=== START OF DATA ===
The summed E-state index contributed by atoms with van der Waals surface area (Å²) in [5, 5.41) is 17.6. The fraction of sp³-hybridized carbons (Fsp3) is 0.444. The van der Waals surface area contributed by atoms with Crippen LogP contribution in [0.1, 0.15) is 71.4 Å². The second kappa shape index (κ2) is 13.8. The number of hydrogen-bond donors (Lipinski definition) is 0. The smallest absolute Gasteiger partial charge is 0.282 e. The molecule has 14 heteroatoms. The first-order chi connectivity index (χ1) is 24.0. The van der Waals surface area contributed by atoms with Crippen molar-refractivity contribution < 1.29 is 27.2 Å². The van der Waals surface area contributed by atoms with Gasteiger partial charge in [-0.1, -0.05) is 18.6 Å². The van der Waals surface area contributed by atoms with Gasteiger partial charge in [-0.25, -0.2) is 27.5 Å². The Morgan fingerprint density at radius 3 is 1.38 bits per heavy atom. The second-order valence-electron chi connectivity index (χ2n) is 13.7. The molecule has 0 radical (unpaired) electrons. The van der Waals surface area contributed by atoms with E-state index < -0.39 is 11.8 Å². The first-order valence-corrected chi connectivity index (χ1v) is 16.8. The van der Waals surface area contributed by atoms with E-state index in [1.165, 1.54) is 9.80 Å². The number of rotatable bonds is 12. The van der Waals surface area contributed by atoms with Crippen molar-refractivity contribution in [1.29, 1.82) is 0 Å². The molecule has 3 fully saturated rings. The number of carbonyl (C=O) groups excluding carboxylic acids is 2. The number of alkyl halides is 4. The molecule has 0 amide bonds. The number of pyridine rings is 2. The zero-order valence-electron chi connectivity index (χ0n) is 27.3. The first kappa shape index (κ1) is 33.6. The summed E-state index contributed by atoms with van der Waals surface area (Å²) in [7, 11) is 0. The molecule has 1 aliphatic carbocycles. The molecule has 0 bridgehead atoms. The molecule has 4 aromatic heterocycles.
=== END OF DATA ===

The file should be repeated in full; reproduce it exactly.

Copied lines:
The summed E-state index contributed by atoms with van der Waals surface area (Å²) in [5, 5.41) is 17.6. The fraction of sp³-hybridized carbons (Fsp3) is 0.444. The van der Waals surface area contributed by atoms with Crippen LogP contribution in [0.1, 0.15) is 71.4 Å². The second kappa shape index (κ2) is 13.8. The number of hydrogen-bond donors (Lipinski definition) is 0. The smallest absolute Gasteiger partial charge is 0.282 e. The molecule has 14 heteroatoms. The first-order chi connectivity index (χ1) is 24.0. The van der Waals surface area contributed by atoms with Crippen molar-refractivity contribution < 1.29 is 27.2 Å². The van der Waals surface area contributed by atoms with Gasteiger partial charge in [-0.1, -0.05) is 18.6 Å². The van der Waals surface area contributed by atoms with Gasteiger partial charge in [-0.25, -0.2) is 27.5 Å². The Morgan fingerprint density at radius 3 is 1.38 bits per heavy atom. The second-order valence-electron chi connectivity index (χ2n) is 13.7. The molecule has 0 radical (unpaired) electrons. The van der Waals surface area contributed by atoms with E-state index < -0.39 is 11.8 Å². The first-order valence-corrected chi connectivity index (χ1v) is 16.8. The van der Waals surface area contributed by atoms with E-state index in [1.165, 1.54) is 9.80 Å². The number of rotatable bonds is 12. The van der Waals surface area contributed by atoms with Crippen molar-refractivity contribution in [1.29, 1.82) is 0 Å². The molecule has 3 fully saturated rings. The number of carbonyl (C=O) groups excluding carboxylic acids is 2. The number of alkyl halides is 4. The molecule has 0 amide bonds. The number of pyridine rings is 2. The zero-order valence-electron chi connectivity index (χ0n) is 27.3. The first kappa shape index (κ1) is 33.6. The summed E-state index contributed by atoms with van der Waals surface area (Å²) in [7, 11) is 0. The molecule has 1 aliphatic carbocycles. The molecule has 0 bridgehead atoms. The molecule has 4 aromatic heterocycles.